Understanding plagiarism as a complex phenomenon is essential for institutions to develop an effective approach to tackle academic dishonesty.
In 2016, an investigation by The Times newspaper revealed that almost 50,000 students from 129 British universities had been caught plagiarizing in the prior three years.1 This “plagiarism epidemic” brought several ethical questions to surface, including “contract cheating” – when students pay for individuals or companies to write assignments on their behalf. In fact, student behavior studies show that academic cheating is prevalent and that some forms of plagiarism have increased over the past decades.
The percentage of undergraduate students who admitted to having cheated on written assignments and tests has reached 68%, according to surveys conducted from 2012 to 2015 by Donald McCabe and the International Center for Academic Integrity.2 For graduate students, the number is somewhat lower, at 43%. McCabe, former professor at the Rutgers University Business School and a leading researcher on the subject of cheating, collected data from 71,300 undergraduate and 17,000 graduate students.
In the article Cheating in Academic Institutions: A Decade of Research, McCabe and Linda Klebe Treviño, a professor from Penn State University, review ten years of research on plagiarism in academic institutions. The authors stress that “universities cannot assume that its students will take the time to familiarize themselves with campus rules about academic integrity on their own, and even if they did, an institution’s failure to emphasize for its students the high value it places on academic integrity sends the message that it is not a high priority.” Therefore, “such institutions should not be surprised if they experience above-average levels of academic dishonesty.” 3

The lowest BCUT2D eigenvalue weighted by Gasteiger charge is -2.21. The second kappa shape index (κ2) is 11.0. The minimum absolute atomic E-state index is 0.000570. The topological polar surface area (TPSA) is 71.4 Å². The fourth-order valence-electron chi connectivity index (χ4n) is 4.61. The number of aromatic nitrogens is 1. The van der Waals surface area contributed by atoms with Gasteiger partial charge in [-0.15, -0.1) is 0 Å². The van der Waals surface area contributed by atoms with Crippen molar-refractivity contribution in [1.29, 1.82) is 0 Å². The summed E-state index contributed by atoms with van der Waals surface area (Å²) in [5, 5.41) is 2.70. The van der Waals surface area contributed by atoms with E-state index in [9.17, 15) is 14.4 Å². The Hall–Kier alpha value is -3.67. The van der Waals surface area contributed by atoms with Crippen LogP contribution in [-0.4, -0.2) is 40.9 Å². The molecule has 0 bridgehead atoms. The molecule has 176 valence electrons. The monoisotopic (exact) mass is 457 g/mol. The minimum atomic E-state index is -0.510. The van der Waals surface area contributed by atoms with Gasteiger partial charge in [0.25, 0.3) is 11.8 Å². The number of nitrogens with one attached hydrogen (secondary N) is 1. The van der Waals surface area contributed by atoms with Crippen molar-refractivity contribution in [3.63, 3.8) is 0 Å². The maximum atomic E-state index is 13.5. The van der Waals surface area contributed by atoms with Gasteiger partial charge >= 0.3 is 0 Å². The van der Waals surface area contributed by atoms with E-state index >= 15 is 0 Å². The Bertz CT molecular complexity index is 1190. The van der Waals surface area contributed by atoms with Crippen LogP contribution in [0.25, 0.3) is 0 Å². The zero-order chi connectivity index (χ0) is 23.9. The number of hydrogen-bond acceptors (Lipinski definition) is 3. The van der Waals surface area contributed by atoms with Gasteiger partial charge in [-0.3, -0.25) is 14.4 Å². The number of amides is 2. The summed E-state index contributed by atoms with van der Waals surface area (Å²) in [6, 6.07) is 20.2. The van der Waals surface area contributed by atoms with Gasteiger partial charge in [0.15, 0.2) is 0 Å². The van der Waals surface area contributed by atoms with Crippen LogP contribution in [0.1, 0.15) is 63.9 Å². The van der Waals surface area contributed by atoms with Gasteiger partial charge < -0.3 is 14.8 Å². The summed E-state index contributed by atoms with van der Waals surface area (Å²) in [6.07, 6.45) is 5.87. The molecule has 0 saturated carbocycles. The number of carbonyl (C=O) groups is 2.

In fact, a high percentage of students claim that they have not received any training in techniques for academic writing or plagiarism issues. According to the paper Impact of Policies for Plagiarism in Higher Education Across Europe: Results of the Project, research conducted in 25 European countries shows that, whilst more than 75% of students said they received training in Austria, Greece, United Kingdom and Finland, less than 35% of students from Italy, Bulgaria, Czech Republic and Poland received such instruction.4
The implementation of programs and policies promoting academic integrity, such as honor codes, has been proven to positively influence students’ behavior. According to McCabe and Treviño, honor codes can be quite successful; however, “a truly effective honor code must be well implemented and strongly embedded in the student culture,” meaning that merely the existence of a code is not enough to prevent cheating.3
“Many stakeholders are convinced that plagiarism is a serious academic problem and institutions will have to demonstrate that they are tackling it,” say researchers Fintan Culwin and Thomas Lancaster, from South Bank University. In the article Plagiarism Issues for Higher Education, the authors point out that there is a lack of consistency across the higher education sector. “Some institutions have a pro-active anti-plagiarism policy, some a reactive policy and a few still claim, but cannot prove, that none of their students cheat.” From their point of view, “the standards across the sector need to be equal, so that students cannot assume that they can cheat by moving to a more lenient institution.” 5
To cheat or not to cheat: why students plagiarize
Plagiarism is not a new phenomenon, as recalls Chris Park, Professor Emeritus at Lancaster University. In the article In Other (People’s) Words: Plagiarism by University Students—Literature and Lessons, he highlights that “copying from other writers is probably as old as writing itself, but until the advent of mass-produced writing, it remained hidden from the public gaze.” According to Park, “opportunities to plagiarize have expanded greatly since the advent and increased accessibility of the internet.” 6
Amongst the most popular forms of plagiarism by students, according to Park, there are: stealing material from another source and passing it off as their own; submitting a paper written by someone else; copying sections of material from one or more source texts and supplying proper documentation but leaving out quotation marks, thus giving the impression that the material has been paraphrased rather than directly quoted; and paraphrasing material from one or more source texts without supplying appropriate documentation.